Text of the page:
The benefits? If you have everyone understanding what you mean, people (like your clients and stakeholders) can give you better feedback and input without getting stuck on what something means. In fact, people want to understand more of these things, which means they are more curious, more involved and more aware of the process and are therefore less in the dark about what they are paying for. This can only lead to a successful project and more importantly the design.
November 26th, 2009
This was going to be a top 10 at 10 but hey, it’s 8am and all is well.
Plus I only have eight links to get through this morning.
So a quick skim through feedly has given me some juicy links for a morning read. Well worth sharing.
I was even going to try and organise these but it’s too early to try and fancy IA stuff. Onwards
November 17th, 2009
Ux stands for ‘user experience’. It can be applied to a wide range of disciplines and we, at Lushai, work it in the online or web space (so far) and work it good.
It is about the experience that you create for your users (these are your customers and other interested visitors or people who stumble across your site from Google). It permeates every facet of web design from your idea to content to code.
To me a great user experience is one you don’t notice, (it’s only us webby folk that would rave about it) but to your average user they are just satisfied the tool (website) has successfully enabled them to complete their task. Be it book tickets, find the content or article they were looking for or navigate through a photo album.
As the web becomes richer with multiple channels and levels of visual and physical emphasis it is sometimes best to step back and keep it simple. We like to solve problems. We like to know what your users face as a challenge online and we want to solve it, preferably with you. We enjoy solving complex problems (and sometimes the not so complex problems) with simple solutions.
For us good UX equals smart business. How could it not be? You are discovering what your user needs to solve their issues and problems.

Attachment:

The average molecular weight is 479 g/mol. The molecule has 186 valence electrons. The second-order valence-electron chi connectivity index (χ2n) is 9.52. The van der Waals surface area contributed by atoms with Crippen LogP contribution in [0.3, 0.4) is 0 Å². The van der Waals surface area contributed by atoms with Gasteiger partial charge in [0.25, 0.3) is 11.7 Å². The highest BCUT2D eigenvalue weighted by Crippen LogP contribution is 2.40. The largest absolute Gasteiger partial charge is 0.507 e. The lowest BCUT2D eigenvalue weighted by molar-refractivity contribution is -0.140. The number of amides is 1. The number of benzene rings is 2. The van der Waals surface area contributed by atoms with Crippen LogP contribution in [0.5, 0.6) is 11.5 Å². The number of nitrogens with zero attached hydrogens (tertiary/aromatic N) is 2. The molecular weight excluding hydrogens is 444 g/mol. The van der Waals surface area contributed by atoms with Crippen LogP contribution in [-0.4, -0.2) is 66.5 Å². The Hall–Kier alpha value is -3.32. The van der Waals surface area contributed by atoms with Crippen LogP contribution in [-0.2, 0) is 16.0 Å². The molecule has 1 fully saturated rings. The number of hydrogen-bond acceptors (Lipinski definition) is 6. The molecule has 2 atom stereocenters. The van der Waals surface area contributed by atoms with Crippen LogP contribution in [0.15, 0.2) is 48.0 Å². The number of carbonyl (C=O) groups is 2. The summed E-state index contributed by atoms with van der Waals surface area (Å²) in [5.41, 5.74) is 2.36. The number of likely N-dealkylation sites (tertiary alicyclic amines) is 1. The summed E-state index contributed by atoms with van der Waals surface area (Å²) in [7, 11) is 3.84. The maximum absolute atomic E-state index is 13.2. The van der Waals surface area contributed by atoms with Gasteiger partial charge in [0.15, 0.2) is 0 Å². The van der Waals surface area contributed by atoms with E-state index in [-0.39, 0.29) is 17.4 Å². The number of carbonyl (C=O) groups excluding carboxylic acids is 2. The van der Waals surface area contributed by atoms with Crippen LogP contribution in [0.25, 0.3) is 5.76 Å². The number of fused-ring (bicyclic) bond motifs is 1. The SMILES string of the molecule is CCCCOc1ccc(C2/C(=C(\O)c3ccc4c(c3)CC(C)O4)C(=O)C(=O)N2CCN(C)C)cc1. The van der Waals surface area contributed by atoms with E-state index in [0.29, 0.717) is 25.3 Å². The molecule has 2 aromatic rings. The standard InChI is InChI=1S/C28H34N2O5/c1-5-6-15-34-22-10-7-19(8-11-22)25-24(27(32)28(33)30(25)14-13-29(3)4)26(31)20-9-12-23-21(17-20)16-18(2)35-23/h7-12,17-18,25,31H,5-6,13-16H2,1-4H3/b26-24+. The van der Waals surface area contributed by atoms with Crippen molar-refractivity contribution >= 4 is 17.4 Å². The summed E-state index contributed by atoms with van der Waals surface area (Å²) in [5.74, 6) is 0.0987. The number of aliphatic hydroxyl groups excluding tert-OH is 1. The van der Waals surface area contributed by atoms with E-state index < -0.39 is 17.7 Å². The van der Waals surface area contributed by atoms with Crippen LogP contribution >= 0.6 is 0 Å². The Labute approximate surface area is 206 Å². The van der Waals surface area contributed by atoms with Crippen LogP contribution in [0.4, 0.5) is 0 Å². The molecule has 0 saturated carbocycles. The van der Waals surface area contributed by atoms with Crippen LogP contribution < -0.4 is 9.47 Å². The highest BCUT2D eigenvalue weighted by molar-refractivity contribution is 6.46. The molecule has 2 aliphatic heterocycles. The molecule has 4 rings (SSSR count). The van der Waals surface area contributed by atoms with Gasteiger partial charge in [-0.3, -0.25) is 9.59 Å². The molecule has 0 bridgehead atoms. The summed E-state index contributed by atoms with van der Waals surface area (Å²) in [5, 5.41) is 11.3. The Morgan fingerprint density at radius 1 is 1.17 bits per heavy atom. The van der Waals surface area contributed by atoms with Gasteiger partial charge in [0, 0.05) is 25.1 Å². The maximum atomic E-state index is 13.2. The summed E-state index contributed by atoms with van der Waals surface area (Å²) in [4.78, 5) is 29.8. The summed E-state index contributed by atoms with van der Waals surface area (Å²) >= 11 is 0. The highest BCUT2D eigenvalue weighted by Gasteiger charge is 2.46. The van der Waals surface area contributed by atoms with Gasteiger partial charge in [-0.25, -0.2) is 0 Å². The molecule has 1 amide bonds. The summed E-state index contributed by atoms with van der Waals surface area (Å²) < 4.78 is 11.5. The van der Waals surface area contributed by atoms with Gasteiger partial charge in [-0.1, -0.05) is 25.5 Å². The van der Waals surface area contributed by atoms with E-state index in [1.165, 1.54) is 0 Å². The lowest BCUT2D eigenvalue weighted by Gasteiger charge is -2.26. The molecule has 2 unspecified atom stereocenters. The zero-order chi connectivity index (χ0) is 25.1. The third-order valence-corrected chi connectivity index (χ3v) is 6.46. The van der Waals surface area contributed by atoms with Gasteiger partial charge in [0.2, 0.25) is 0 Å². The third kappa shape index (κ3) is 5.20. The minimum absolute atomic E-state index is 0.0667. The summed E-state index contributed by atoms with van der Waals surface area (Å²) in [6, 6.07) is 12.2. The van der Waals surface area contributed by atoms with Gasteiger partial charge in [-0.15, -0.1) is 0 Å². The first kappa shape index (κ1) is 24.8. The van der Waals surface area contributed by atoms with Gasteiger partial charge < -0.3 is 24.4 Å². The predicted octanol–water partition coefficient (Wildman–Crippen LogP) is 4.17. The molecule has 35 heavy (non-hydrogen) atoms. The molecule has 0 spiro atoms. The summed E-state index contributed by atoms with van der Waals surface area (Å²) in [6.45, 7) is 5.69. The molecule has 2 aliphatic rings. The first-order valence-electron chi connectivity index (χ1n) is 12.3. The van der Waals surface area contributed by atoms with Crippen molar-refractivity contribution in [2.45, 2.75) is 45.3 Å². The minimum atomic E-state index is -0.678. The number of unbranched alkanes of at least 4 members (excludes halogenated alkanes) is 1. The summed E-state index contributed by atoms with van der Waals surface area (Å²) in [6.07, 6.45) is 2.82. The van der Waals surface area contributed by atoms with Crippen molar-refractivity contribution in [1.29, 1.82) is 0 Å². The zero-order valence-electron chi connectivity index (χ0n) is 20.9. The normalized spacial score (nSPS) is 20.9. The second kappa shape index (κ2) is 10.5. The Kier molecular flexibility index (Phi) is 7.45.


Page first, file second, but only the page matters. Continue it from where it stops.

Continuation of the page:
How do we find out what their problems are?
We use a range of techniques. One could be trailing them in their work place or their natural user environment. Asking them probing, to-the-point questions, leading questions and vague searching questions (you name it we ask them!) Then once we know your users and their problems we use this to inform our design and create the solution.
- You: You are a business, so you want insight into how the people that visit your site (your users) will think, act, and react when using your site right?
- Us: We’ll use UX research techniques to gather information from your users, yourself & your business.
- Users: What are their goals when they come to your site? How can you achieve these gracefully and successfully?
- Business: what are you wanting to achieve with your site? What are the business goals for your site?
- Together: We will work with you to create a site that reflects your business needs and your users needs. Design and wireframe the concepts we will walk through together. We’ll apply best practice principles, creativity and kick ass design to solve the problems and needs of both parties.
With good UX you can get your product or service connecting with your user and answering their needs.
What Ux means to me: An overall experience that is as smooth as a baby’s bottom. Gracefully taking me from one useful piece of information to the other. Anticipating my needs, meeting then and every now and then surprising and delighting me.
October 15th, 2009
Well this is my first blog post to Lushai and I’m happy to be on the team! Instead of writing about me I thought i would share something a friend forwarded onto me recently.
So there is a guy who is writing a book on Interaction Design and he’s breaking the mold a little on this one by asking the user to fund the end result (that’s the book). Usually this sort of stuff annoys me a little but after having read the intro I think I am starting to understand why he already has a fair few people backing him.
The book is called Cadence and Slang. Have a read of the ‘outline of the book’ (scroll a little down the homepage to the link to it) and see what you think. I am relatively impressed with the few snippets that stood out to me such as:
“An interface should be understood at a minimal cognitive cost, which vanishes after enough practice.”
“Expectations are always multifaceted, and they are usually moving targets. It takes a sensitive, continually adaptive understanding of what those expectations are to make a good interface.”
It seems like it might be worth throwing him a dollar or two his way so he complete the thing. See what you think yourself.